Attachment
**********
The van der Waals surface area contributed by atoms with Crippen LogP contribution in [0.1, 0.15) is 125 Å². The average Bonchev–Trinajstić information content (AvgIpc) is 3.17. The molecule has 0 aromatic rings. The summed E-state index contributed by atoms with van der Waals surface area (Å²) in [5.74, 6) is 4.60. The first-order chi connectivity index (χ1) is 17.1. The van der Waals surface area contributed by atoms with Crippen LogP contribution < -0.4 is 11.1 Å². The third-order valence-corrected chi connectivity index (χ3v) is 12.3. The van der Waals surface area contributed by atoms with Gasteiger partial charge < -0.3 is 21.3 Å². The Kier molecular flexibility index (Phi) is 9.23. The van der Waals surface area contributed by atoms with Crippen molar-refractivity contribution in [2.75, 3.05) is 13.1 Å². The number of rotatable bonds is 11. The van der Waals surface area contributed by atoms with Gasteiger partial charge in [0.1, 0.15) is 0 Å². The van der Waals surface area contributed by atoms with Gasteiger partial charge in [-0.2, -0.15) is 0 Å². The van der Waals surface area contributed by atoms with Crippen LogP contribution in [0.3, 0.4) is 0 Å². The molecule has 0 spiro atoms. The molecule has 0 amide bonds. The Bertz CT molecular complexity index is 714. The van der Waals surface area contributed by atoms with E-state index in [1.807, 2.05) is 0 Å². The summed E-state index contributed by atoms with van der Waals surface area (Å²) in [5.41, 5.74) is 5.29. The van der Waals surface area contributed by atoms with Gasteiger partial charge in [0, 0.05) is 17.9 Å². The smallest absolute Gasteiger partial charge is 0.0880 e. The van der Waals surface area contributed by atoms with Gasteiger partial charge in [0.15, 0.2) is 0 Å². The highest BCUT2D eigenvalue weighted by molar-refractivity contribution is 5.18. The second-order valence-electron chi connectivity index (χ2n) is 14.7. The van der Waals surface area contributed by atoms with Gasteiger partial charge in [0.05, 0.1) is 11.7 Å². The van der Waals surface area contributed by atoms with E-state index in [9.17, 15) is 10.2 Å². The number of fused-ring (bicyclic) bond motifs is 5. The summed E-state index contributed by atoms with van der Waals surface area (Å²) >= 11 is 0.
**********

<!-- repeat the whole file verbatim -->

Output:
The van der Waals surface area contributed by atoms with Crippen LogP contribution in [0.1, 0.15) is 125 Å². The average Bonchev–Trinajstić information content (AvgIpc) is 3.17. The molecule has 0 aromatic rings. The summed E-state index contributed by atoms with van der Waals surface area (Å²) in [5.74, 6) is 4.60. The first-order chi connectivity index (χ1) is 17.1. The van der Waals surface area contributed by atoms with Crippen LogP contribution < -0.4 is 11.1 Å². The third-order valence-corrected chi connectivity index (χ3v) is 12.3. The van der Waals surface area contributed by atoms with Gasteiger partial charge < -0.3 is 21.3 Å². The Kier molecular flexibility index (Phi) is 9.23. The van der Waals surface area contributed by atoms with Crippen molar-refractivity contribution in [2.75, 3.05) is 13.1 Å². The number of rotatable bonds is 11. The van der Waals surface area contributed by atoms with Gasteiger partial charge in [0.1, 0.15) is 0 Å². The van der Waals surface area contributed by atoms with Gasteiger partial charge in [-0.2, -0.15) is 0 Å². The van der Waals surface area contributed by atoms with Crippen LogP contribution in [0.3, 0.4) is 0 Å². The molecule has 0 spiro atoms. The molecule has 0 amide bonds. The Bertz CT molecular complexity index is 714. The van der Waals surface area contributed by atoms with E-state index in [1.807, 2.05) is 0 Å². The summed E-state index contributed by atoms with van der Waals surface area (Å²) in [5.41, 5.74) is 5.29. The van der Waals surface area contributed by atoms with Gasteiger partial charge in [0, 0.05) is 17.9 Å². The smallest absolute Gasteiger partial charge is 0.0880 e. The van der Waals surface area contributed by atoms with Gasteiger partial charge in [0.15, 0.2) is 0 Å². The highest BCUT2D eigenvalue weighted by molar-refractivity contribution is 5.18. The second-order valence-electron chi connectivity index (χ2n) is 14.7. The van der Waals surface area contributed by atoms with Gasteiger partial charge in [0.05, 0.1) is 11.7 Å². The van der Waals surface area contributed by atoms with E-state index in [9.17, 15) is 10.2 Å². The number of fused-ring (bicyclic) bond motifs is 5. The summed E-state index contributed by atoms with van der Waals surface area (Å²) >= 11 is 0.